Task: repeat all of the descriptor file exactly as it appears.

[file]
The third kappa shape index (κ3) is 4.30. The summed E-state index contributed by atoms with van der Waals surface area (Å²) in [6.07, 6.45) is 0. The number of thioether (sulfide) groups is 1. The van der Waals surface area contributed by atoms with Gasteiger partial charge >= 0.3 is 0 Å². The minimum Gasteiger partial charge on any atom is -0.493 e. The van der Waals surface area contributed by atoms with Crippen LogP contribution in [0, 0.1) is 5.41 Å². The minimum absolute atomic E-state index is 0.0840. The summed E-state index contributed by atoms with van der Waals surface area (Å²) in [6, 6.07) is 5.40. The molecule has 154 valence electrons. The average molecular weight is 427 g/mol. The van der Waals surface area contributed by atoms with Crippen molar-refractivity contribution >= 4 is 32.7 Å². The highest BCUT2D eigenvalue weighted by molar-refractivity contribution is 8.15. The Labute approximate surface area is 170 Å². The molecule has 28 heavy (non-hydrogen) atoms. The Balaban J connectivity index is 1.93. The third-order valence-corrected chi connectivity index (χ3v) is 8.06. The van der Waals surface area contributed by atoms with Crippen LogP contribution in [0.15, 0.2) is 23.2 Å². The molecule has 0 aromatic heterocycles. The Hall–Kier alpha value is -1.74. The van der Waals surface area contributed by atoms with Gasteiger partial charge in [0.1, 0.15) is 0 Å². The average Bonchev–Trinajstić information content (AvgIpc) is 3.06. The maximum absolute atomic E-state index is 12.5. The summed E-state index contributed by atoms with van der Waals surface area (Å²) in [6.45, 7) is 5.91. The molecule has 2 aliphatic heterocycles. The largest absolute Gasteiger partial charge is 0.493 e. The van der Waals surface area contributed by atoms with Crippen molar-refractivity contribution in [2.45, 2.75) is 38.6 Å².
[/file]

The third kappa shape index (κ3) is 4.30. The summed E-state index contributed by atoms with van der Waals surface area (Å²) in [6.07, 6.45) is 0. The number of thioether (sulfide) groups is 1. The van der Waals surface area contributed by atoms with Gasteiger partial charge >= 0.3 is 0 Å². The minimum Gasteiger partial charge on any atom is -0.493 e. The van der Waals surface area contributed by atoms with Crippen LogP contribution in [0, 0.1) is 5.41 Å². The minimum absolute atomic E-state index is 0.0840. The summed E-state index contributed by atoms with van der Waals surface area (Å²) in [6, 6.07) is 5.40. The molecule has 154 valence electrons. The average molecular weight is 427 g/mol. The van der Waals surface area contributed by atoms with Crippen molar-refractivity contribution >= 4 is 32.7 Å². The highest BCUT2D eigenvalue weighted by molar-refractivity contribution is 8.15. The Labute approximate surface area is 170 Å². The molecule has 28 heavy (non-hydrogen) atoms. The Balaban J connectivity index is 1.93. The third-order valence-corrected chi connectivity index (χ3v) is 8.06. The van der Waals surface area contributed by atoms with Crippen LogP contribution in [0.15, 0.2) is 23.2 Å². The molecule has 0 aromatic heterocycles. The Hall–Kier alpha value is -1.74. The van der Waals surface area contributed by atoms with Gasteiger partial charge in [0.1, 0.15) is 0 Å². The average Bonchev–Trinajstić information content (AvgIpc) is 3.06. The maximum absolute atomic E-state index is 12.5. The summed E-state index contributed by atoms with van der Waals surface area (Å²) in [6.45, 7) is 5.91. The molecule has 2 aliphatic heterocycles. The largest absolute Gasteiger partial charge is 0.493 e. The van der Waals surface area contributed by atoms with Crippen molar-refractivity contribution in [2.45, 2.75) is 38.6 Å².